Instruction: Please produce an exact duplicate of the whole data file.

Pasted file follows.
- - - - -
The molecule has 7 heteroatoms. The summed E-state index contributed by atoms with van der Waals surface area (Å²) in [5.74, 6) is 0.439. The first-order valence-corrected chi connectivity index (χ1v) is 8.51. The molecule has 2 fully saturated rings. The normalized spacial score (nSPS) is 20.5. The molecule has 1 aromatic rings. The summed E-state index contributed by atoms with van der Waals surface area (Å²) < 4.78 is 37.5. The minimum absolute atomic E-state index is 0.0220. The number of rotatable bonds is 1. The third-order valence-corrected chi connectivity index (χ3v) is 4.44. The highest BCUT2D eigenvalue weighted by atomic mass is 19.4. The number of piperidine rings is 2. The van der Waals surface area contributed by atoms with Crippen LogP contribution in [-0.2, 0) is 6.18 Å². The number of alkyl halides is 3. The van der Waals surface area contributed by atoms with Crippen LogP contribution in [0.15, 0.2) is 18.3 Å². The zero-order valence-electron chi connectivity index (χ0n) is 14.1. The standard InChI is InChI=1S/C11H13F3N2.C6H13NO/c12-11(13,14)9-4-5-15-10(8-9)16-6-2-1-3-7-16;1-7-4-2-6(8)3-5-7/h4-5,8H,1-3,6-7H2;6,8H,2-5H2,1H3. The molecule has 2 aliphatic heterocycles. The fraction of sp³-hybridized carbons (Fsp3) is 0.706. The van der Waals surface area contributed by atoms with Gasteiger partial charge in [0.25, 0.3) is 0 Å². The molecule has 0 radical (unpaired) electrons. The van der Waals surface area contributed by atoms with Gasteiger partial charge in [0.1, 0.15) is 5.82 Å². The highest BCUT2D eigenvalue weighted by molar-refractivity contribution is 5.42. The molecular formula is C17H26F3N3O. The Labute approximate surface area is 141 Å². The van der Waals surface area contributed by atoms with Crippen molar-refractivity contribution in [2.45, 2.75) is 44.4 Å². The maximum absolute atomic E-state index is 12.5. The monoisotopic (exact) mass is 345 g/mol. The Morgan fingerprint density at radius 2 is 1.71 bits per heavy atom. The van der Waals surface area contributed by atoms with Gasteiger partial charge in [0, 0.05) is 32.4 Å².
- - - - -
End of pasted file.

The molecule has 7 heteroatoms. The summed E-state index contributed by atoms with van der Waals surface area (Å²) in [5.74, 6) is 0.439. The first-order valence-corrected chi connectivity index (χ1v) is 8.51. The molecule has 2 fully saturated rings. The normalized spacial score (nSPS) is 20.5. The molecule has 1 aromatic rings. The summed E-state index contributed by atoms with van der Waals surface area (Å²) < 4.78 is 37.5. The minimum absolute atomic E-state index is 0.0220. The number of rotatable bonds is 1. The third-order valence-corrected chi connectivity index (χ3v) is 4.44. The highest BCUT2D eigenvalue weighted by atomic mass is 19.4. The number of piperidine rings is 2. The van der Waals surface area contributed by atoms with Crippen LogP contribution in [-0.2, 0) is 6.18 Å². The number of alkyl halides is 3. The van der Waals surface area contributed by atoms with Crippen LogP contribution in [0.15, 0.2) is 18.3 Å². The zero-order valence-electron chi connectivity index (χ0n) is 14.1. The standard InChI is InChI=1S/C11H13F3N2.C6H13NO/c12-11(13,14)9-4-5-15-10(8-9)16-6-2-1-3-7-16;1-7-4-2-6(8)3-5-7/h4-5,8H,1-3,6-7H2;6,8H,2-5H2,1H3. The molecule has 2 aliphatic heterocycles. The fraction of sp³-hybridized carbons (Fsp3) is 0.706. The van der Waals surface area contributed by atoms with Gasteiger partial charge in [0.25, 0.3) is 0 Å². The molecule has 0 radical (unpaired) electrons. The van der Waals surface area contributed by atoms with Gasteiger partial charge in [0.1, 0.15) is 5.82 Å². The highest BCUT2D eigenvalue weighted by molar-refractivity contribution is 5.42. The molecular formula is C17H26F3N3O. The Labute approximate surface area is 141 Å². The van der Waals surface area contributed by atoms with Crippen molar-refractivity contribution in [2.45, 2.75) is 44.4 Å². The maximum absolute atomic E-state index is 12.5. The monoisotopic (exact) mass is 345 g/mol. The Morgan fingerprint density at radius 2 is 1.71 bits per heavy atom. The van der Waals surface area contributed by atoms with Gasteiger partial charge in [0, 0.05) is 32.4 Å².